Support This Website at No Cost to You!!!

Latin language translation

by Yannick Poirel


First, I will thank you for even the chance of looking at my question. I like to get my things right, and you're the person that I'm sure will set things in stone for me.

My questions is rather simple:

Does the phrase Veritas est mortem follow the right grammatic rules for Latin? Or is there some other way to get the meaning "The Truth is dead" coined?

Thank you so much in advance.

Best regards,

Dear Yannick,

The Latin phrase you have submitted has a funny, unintended meaning. Veritas est mortem means "Truth is eating death".

To arrive at the meaning you intend: Veritas est mortua: The truth is dead.

Truth is a feminine noun in Latin, and so needs a feminine adjective (mortuus, mortua, mortuum) to modify it.

Mors, mortis is a third declension noun: Death. So mortem is death as a direct object.

The verb est with a short -e- means "is", the same spelling with a long -e- means "he/she/it is eating".

Hope this helps, and thanks for asking a Latin teacher.



P.S. This Q&A blog is powered by Content 2.0 from Site Build It!

Content 2.0

See more Latin Roots

Return to Vocabulary Lesson Plans


Comments for Latin language translation

Average Rating starstarstarstarstar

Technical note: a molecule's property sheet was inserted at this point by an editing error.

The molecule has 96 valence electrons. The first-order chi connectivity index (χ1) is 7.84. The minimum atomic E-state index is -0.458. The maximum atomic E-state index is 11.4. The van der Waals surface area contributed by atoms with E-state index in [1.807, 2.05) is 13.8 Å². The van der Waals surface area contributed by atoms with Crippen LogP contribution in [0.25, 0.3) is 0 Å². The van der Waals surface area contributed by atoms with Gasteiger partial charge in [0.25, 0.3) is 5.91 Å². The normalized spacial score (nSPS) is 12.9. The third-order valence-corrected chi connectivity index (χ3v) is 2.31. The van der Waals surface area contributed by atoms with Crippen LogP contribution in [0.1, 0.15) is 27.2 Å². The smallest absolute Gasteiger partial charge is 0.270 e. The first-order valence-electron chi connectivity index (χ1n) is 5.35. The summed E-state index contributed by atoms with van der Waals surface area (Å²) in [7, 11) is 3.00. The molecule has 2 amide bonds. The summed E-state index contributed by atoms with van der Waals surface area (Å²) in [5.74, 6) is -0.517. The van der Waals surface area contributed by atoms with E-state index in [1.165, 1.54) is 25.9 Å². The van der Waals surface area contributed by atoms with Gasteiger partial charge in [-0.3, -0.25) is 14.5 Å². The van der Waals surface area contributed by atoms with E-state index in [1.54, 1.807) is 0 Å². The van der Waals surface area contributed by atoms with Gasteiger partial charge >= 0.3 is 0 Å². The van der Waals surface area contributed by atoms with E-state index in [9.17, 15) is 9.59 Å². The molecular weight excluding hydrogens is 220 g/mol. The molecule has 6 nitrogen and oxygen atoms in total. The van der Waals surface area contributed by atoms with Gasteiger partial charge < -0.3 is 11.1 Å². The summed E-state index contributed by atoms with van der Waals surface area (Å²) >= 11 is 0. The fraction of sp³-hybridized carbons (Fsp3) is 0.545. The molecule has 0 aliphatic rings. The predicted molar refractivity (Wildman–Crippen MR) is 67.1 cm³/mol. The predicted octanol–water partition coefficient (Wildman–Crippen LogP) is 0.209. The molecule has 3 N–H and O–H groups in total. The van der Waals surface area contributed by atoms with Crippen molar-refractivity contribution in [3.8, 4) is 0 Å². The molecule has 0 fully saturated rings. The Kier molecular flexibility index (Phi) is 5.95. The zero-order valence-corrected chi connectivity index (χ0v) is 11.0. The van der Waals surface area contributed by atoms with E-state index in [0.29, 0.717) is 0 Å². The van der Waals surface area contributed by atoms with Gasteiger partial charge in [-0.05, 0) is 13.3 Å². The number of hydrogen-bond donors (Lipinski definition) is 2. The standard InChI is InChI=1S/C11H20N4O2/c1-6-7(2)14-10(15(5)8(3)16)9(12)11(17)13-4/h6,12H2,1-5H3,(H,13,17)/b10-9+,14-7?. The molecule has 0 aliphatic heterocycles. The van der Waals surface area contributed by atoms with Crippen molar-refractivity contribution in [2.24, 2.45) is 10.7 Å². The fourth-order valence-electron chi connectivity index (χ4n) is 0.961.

Click here to add your own comments

Edo, edere and veritas
by: Anonymous

This is great! I am trying to get my students to recognize the difference between a sentence that has a transitive verb and a direct object and one that has a linking verb and a predicate nominative. This is the perfect example!

Since edo, edere can also be translated "devour" or "destroy", could we say that "Truth is devouring/destroying death". This might take the thought in a more theological direction. What is your reaction to this translation?

NJ homeschool Latin teacher

Although the original Latin phrase was just a mistake, I think, it does have a real meaning. And I love the idea of exploring how truth might devour or destroy death. Basic grammar and higher order thinking in the same short Latin phrase!


Click here to add your own comments

Join in and write your own page! It's easy to do. How? Simply click here to return to Ask a Latin Teacher.